all the changes myself.

I'd like to have a list of the keybindings changed posted here (with the
shortcut keys for each style if someone's willing to make the effort) so I can
get this done before 1.0PR.  It's not a difficult fix to make in the Help code,
but it's not easy to make sure the fix is done fully and correctly.  (Because I
don't think we can detect these keybindings through Help and Javascript, we
might just use the copout method of "GNOME default" or somesuch with "please see
this prefs panel in GNOME for the value" as a footnote, in which case the list
would suffice.)

I've opened bug 258684 for fixing the Help docs.  If you can post the list,
please do so either at this bug or at that bug (your choice) -- I'll be watching
both closely.
Comment on attachment 158374 [details] [diff] [review]
patch for editor

>Index: content/xbl/src/nsXBLWindowKeyHandler.cpp
>+    } else {
>+      handled = sNativeEditorBindings->KeyUp(nativeEvent,

Why are we doing keyup if we know this is not a keyup event?

With this fixed or clearly documented, r=bzbarsky
Attachment #158374 - Flags: review?(bzbarsky) → review+
Comment on attachment 158374 [details] [diff] [review]
patch for editor

sr=ben@mozilla.org
Attachment #158374 - Flags: superreview+
Attachment #158374 - Flags: approval-aviary+
It may be worth asserting that the type is keydown if it's neither keyup nor
keypress...
(Assignee)

Comment 36

13 years ago
all checked in.
Status: NEW → RESOLVED
Last Resolved: 13 years ago
Keywords: fixed-aviary1.0, fixed1.7.x
Resolution: --- → FIXED
Also, the Windows build on the SeaMonkey tinderbox page (creature) has been red
ever since it landed.  It's not finding the .inc file.

Comment 38

13 years ago
Created attachment 158441 [details] [diff] [review]
patch to make this work for thunderbird

Untested patch to match the packaging changes Brian made for Firefox last
night.

Brian, I added code to the windows installer to remove htmlBindings.xml since
it looks like it's no longer part of the build. Should the Firefox installer be
doing the same?

Updated

13 years ago
Attachment #158441 - Flags: superreview?(bryner)
(Assignee)

Updated

13 years ago
Attachment #158441 - Flags: superreview?(bryner) → superreview+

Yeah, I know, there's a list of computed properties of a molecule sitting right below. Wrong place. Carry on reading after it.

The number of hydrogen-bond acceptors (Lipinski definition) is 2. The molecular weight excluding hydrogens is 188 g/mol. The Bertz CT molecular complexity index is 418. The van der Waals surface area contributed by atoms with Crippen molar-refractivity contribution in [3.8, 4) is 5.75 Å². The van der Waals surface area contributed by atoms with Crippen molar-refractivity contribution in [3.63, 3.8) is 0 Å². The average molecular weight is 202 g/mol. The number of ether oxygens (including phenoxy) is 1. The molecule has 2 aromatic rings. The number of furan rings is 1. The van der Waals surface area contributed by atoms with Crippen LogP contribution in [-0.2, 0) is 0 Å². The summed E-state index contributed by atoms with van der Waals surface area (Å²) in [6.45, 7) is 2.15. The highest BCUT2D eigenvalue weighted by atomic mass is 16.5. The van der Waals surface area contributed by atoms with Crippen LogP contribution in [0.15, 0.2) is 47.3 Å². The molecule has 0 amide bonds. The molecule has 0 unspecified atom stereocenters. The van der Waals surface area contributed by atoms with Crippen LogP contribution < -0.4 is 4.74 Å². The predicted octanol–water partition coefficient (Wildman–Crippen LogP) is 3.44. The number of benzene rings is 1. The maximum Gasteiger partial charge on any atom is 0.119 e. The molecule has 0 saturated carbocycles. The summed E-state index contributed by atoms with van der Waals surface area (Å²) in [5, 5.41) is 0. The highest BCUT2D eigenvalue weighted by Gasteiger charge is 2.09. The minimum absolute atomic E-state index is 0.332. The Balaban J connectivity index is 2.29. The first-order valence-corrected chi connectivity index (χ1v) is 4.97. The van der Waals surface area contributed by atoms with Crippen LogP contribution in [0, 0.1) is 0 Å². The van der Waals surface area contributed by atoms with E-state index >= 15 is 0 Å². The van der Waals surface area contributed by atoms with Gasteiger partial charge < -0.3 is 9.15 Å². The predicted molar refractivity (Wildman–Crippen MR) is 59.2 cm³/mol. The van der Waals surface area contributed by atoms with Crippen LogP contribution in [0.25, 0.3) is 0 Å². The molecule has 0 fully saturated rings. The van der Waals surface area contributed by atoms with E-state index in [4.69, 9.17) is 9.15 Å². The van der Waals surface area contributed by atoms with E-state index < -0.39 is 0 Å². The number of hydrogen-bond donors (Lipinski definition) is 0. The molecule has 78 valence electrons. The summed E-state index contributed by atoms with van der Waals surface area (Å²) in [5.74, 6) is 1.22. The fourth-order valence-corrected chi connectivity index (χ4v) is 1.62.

Wasn't this patch supposed to only affect GTK2 builds?  Was it even tested with
GTK1 builds?  It breaks emacs keybindings in GTK1 builds....  See bug 259011.

Comment 40

13 years ago
This also broke the otaku tinderbox.  Not all versions of mkdir support the -p
option.  We should be using '$(NSINSTALL) -D' instead.

Updated

13 years ago
Blocks: 260312

Comment 41

13 years ago
*** Bug 254903 has been marked as a duplicate of this bug. ***
vrfy'd fixed by testing the following builds on linux fedora core 2:

a. mozilla 2004092307-trunk (gtk1): old-style (emacs-like) keybindings in
textareas continue to take precendence over application shortcuts.

b. mozilla 2004092301-trunk (gtk2): keybindings obey the gtk2 prefs, which for
me are the gnome style (as opposed to emacs-like). in this case, the application
shortcuts took precendence.

c. firefox 2004092110-0.9+ (branch, gtk2): same results as (b).
Status: RESOLVED → VERIFIED

Updated

13 years ago
Blocks: 261426

Comment 43

13 years ago
This caused a regression in bug 257523.

Comment 44

13 years ago
This caused a regression in bug 264325

Comment 45

13 years ago
Bug #260188 suggested a workaround for this new behaviour, but I was not able to
make it function. Would someone who has worked around this new behaviour please
take a look at my strace log and suggest further courses of action to restore
the old behaviour?

Thanks

https://bugzilla.mozilla.org/show_bug.cgi?id=260188#c14

Comment 46

13 years ago
I found the magic lines required to work around this problem. People who came
here looking for a solution, add the following two lines to your ~/.gtkrc-2.0 file:
include "/usr/share/themes/Emacs/gtk-2.0-key/gtkrc"
gtk-key-theme-name = "Emacs"


Make sure the included file exists. It may move around from distribution to
distribution. I found both lines are required.

Restart firefox. Enjoy your old keybindings again. :)
*** Bug 270001 has been marked as a duplicate of this bug. ***
*** Bug 189615 has been marked as a duplicate of this bug. ***

Comment 49

13 years ago
I have
gtk-entry-select-on-focus = 0
and it generally works in gtk apps, but clicking in the firefox urlbar now does
a select-all (where it didn't before).

Shouldn't that be part of this bug?  I know it's not customized in the same
place in firefox, but it's related functionality, customized in the same place
in gtk.  Or is there another bug tracking select-on-focus?
(In reply to comment #49)
> I have gtk-entry-select-on-focus = 0
> and it generally works in gtk apps, but clicking in the firefox urlbar now does
> a select-all (where it didn't before).

I think that's covered by bug 172203.